I finished the first book of this series on something of a fence. It was perfectly fine, but it rang too much as a classic Chinese/Japanese tale where the background usurped the characters in the novel. This was largely because the novel was enormous in scope and the plot proved bigger than the characters, which is the way of history, at least as I understand. It was good, promising, but not awe-inspiring, a tumultuous love affair between War and Peace and Yoshitsune in the bed of a smart and silkily decorated hotel room in Changzhou.
Wall of Storms fixes, nigh as I can count, nearly every concern I had about the series. The prose is smarter, the ideas more cleverly and fully formed, while the main conflict of the book is pushed far enough into the novel that the waves of history crash onto the islands of Dara only after characters have been built and molded by smaller, more personal conflicts and conversations. Liu has honed the crafting of his novels to that of his short stories, which is a damn impressive thing.
Perhaps, my greatest love of the first book was the gods that inhabited the island. They are first since The Iliad that I feel truly belong in the world in which they are written. While they may not wield their power in the bombastic way of the Greeks, they engage with their theological electorate with the proper detached egotism that only gods can muster. They take a, not larger, larger is not the right word. Coy! They take a much less coy role in their second outing. There is still no sense of outright control, no clumsy initiating of events like those hokey prima donnas of so much modern fantasy. They set themselves, for the most part, in the background, tugging strings three degrees from direct action, and the exceptions, when they happen, are filled with a pomp and flourish that is nothing if not perfectly godlike.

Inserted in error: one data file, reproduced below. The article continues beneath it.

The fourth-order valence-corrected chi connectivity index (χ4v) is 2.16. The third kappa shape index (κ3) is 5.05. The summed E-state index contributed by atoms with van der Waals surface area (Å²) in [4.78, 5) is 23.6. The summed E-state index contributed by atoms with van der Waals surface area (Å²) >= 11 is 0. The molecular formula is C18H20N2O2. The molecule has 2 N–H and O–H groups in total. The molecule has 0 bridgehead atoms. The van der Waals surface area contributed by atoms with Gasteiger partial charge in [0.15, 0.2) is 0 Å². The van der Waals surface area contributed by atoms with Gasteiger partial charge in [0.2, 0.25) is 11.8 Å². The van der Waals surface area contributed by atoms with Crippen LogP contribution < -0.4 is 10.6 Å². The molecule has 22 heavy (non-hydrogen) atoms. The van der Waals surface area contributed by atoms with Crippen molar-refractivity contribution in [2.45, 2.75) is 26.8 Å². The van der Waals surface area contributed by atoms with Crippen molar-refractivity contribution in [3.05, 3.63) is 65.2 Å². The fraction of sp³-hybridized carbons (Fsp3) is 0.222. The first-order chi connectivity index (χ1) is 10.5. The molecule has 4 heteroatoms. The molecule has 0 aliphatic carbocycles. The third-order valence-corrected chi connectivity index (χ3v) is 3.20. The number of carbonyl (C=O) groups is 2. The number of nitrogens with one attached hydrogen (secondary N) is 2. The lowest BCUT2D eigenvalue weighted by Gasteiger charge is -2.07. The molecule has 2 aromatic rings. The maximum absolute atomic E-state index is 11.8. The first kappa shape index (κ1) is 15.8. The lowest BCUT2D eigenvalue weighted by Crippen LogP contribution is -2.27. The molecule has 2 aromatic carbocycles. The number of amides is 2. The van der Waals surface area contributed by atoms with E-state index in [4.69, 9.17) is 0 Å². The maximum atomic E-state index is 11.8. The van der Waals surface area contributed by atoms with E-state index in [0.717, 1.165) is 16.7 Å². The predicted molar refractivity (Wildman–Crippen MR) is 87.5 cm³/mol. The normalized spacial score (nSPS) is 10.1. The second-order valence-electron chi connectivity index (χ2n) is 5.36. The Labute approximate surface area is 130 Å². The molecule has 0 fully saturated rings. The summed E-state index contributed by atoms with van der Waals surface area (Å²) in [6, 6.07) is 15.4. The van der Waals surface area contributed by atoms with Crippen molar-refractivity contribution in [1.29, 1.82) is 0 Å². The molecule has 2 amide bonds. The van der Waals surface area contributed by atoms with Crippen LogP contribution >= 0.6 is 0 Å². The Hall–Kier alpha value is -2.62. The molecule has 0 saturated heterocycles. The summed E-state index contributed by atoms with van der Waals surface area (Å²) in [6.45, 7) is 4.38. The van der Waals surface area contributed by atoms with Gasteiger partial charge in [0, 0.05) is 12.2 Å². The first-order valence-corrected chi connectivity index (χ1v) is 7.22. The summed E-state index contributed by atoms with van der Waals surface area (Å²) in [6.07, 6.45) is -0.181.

This is a strong second outing. I was made to feel for its characters. All settle into a moral battlefield that plays well with the conflict at the book’s core, while the world stood as stark and mesmerizing as it did in the last book. After seeing the generational shifts that each book may end up taking I am secretly and publically hoping Liu follows this series into some grand alt-modern day world. The task is immense and only an insane person would attempt it, but as a reader I have no problems demanding it with the petulance of cradle-capped toddler.
Liu is quickly becoming one of my favorite writers. His flair for both concept and style are second to few and leaves me both chronically fretful at my own failing and consistencies as a writer, but also giddy from having read it in the first place. I say it here as I do to every person I recommend him to, it is explainable only through some malevolent Illumanti-esque plot that Ken Liu isn’t more well known.
“History is the long shadow cast by the past upon the future. Shadows, by nature, lack details.” ― Ken Liu, The Wall of Storms